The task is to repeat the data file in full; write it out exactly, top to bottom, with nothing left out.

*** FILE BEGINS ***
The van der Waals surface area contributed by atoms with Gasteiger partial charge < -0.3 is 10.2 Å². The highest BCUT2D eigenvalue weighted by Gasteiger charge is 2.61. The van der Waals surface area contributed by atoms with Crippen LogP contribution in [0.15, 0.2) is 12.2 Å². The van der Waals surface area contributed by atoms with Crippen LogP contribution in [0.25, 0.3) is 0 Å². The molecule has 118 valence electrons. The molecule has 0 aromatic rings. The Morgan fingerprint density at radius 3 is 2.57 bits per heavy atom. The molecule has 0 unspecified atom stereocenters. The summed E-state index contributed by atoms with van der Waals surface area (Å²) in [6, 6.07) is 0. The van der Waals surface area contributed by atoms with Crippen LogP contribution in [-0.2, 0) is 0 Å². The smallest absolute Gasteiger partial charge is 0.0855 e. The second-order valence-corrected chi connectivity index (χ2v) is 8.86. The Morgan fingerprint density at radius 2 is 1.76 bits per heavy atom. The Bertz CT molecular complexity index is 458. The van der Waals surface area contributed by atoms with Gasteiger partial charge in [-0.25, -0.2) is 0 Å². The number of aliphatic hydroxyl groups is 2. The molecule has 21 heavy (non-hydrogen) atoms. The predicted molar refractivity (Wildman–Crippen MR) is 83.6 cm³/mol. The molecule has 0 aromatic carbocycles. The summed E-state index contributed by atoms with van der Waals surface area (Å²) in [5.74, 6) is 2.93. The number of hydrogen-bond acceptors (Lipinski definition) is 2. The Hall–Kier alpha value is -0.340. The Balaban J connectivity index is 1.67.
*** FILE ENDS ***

The van der Waals surface area contributed by atoms with Gasteiger partial charge < -0.3 is 10.2 Å². The highest BCUT2D eigenvalue weighted by Gasteiger charge is 2.61. The van der Waals surface area contributed by atoms with Crippen LogP contribution in [0.15, 0.2) is 12.2 Å². The van der Waals surface area contributed by atoms with Crippen LogP contribution in [0.25, 0.3) is 0 Å². The molecule has 118 valence electrons. The molecule has 0 aromatic rings. The Morgan fingerprint density at radius 3 is 2.57 bits per heavy atom. The molecule has 0 unspecified atom stereocenters. The summed E-state index contributed by atoms with van der Waals surface area (Å²) in [6, 6.07) is 0. The van der Waals surface area contributed by atoms with Crippen LogP contribution in [-0.2, 0) is 0 Å². The smallest absolute Gasteiger partial charge is 0.0855 e. The second-order valence-corrected chi connectivity index (χ2v) is 8.86. The Morgan fingerprint density at radius 2 is 1.76 bits per heavy atom. The Bertz CT molecular complexity index is 458. The van der Waals surface area contributed by atoms with Gasteiger partial charge in [-0.25, -0.2) is 0 Å². The number of aliphatic hydroxyl groups is 2. The molecule has 21 heavy (non-hydrogen) atoms. The predicted molar refractivity (Wildman–Crippen MR) is 83.6 cm³/mol. The molecule has 0 aromatic carbocycles. The summed E-state index contributed by atoms with van der Waals surface area (Å²) in [5.74, 6) is 2.93. The number of hydrogen-bond acceptors (Lipinski definition) is 2. The Hall–Kier alpha value is -0.340. The Balaban J connectivity index is 1.67.